6 dead in crash between school bus and MTA commuter bus in Baltimore
BALTIMORE - Authorities said six people were killed and 10 others injured after a school bus crashed into the side of a commuter bus in southwest Baltimore.
A school bus headed to Dallas F. Nicholas Sr. Elementary School was traveling eastbound on Frederick Avenue at around 7 a.m. Tuesday and hit a wall and fence at the Loudon Park cemetery before rear-ending a Ford Mustang. The bus continued down the roadway and eventually struck a pillar near the cemetery before crossing into opposing traffic and colliding into a Maryland Transit Administration bus carrying 13 people, Baltimore police spokesperson T.J. Smith said.
"It literally looks like a bomb exploded in the bus, and it's catastrophic damage," Smith said describing the crash.
The 67-year-old male driver of the school bus and five people on the MTA bus were killed in the crash. Among the deceased on the commuter bus was the 33-year-old female driver.
A school aide was also on the school bus at the time of the accident. She suffered minor injuries and is expected to survive. No students were on the school bus during the crash, police said.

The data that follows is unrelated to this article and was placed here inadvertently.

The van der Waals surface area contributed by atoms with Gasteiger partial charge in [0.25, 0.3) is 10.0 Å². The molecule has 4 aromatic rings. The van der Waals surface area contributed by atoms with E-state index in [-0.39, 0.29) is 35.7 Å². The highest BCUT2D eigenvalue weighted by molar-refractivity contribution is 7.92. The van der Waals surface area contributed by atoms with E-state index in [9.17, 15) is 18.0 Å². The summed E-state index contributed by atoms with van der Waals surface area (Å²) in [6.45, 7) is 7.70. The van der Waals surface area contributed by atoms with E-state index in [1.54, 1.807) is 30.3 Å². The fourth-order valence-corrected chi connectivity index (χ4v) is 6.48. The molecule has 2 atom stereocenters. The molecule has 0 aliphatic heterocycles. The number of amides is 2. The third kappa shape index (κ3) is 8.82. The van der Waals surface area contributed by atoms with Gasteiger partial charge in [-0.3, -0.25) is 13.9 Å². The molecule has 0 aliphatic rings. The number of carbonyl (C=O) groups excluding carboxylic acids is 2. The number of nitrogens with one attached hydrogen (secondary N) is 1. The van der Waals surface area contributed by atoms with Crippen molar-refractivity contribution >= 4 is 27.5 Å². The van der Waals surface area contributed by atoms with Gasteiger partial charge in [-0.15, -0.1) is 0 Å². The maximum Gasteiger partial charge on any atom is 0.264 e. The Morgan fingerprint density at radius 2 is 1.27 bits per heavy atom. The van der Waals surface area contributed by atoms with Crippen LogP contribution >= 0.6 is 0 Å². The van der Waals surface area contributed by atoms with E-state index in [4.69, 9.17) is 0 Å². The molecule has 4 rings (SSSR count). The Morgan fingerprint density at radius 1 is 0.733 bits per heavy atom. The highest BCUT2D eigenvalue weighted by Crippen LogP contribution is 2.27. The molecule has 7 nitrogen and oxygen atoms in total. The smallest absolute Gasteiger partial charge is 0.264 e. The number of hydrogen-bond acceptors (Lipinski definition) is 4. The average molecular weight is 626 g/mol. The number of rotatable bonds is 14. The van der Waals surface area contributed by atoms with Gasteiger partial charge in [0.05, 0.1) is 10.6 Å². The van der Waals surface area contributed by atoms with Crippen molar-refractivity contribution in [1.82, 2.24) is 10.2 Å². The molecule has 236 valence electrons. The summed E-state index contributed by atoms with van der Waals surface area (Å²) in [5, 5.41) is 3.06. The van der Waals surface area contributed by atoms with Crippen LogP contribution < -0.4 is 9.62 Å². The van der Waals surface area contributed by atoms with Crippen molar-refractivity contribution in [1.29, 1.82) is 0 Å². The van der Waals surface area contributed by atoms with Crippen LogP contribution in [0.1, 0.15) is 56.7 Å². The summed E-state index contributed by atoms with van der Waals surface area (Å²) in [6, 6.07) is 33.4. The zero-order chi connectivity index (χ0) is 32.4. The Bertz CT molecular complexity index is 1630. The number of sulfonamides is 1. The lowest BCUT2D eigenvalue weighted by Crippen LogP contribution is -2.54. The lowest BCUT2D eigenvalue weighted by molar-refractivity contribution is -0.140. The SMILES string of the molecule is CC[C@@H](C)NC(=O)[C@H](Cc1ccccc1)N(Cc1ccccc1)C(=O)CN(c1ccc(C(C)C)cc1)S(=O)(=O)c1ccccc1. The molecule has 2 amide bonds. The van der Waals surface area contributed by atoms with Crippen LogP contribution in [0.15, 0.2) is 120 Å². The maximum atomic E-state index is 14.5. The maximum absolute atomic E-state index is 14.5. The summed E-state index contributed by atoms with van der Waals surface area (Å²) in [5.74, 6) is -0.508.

The eight survivors on the MTA bus were transported to area hospitals. Five people -- four women and one man ranging from their mid-20s to mid-40s -- were treated at University of Maryland Medical Center's Shock Trauma Center. The hospital said Tuesday afternoon that one of the female patients was discharged from the Medical Center. Of their remaining four patients, one is in critical condition, another is in serious condition and the other two are listed in fair condition. Dr. Deborah Stein, trauma chief at the Shock Trauma Center, said at least one of the victims required surgery.
The driver of the Mustang, Shawn Braxton, a retired D.C. police officer, suffered minor injuries in the crash.
"My heart goes out to the families' lost loved ones," said an emotional Braxton.
He said he was on his way to work when his vehicle was hit from behind. Braxton said he has high praise for two women who came to his aid -- one of them is a nurse.
"She remained calm, which helped me remain calm, helped me get myself together and just helped me get out of the car -- make sure that I was still okay," he said.
Smith said some recording equipment from one of the buses have been recovered and are believed to contain video and other possible data. However, it is unknown what condition the equipment is in.
"We did not observe any type of skid marks on the road, which leads us to believe there was no type of deceleration," said Smith. "But we don't know all of those answers at this point in time."
A team of eight investigators for the National Transportation Safety Board arrived at the scene Tuesday afternoon to investigate the crash.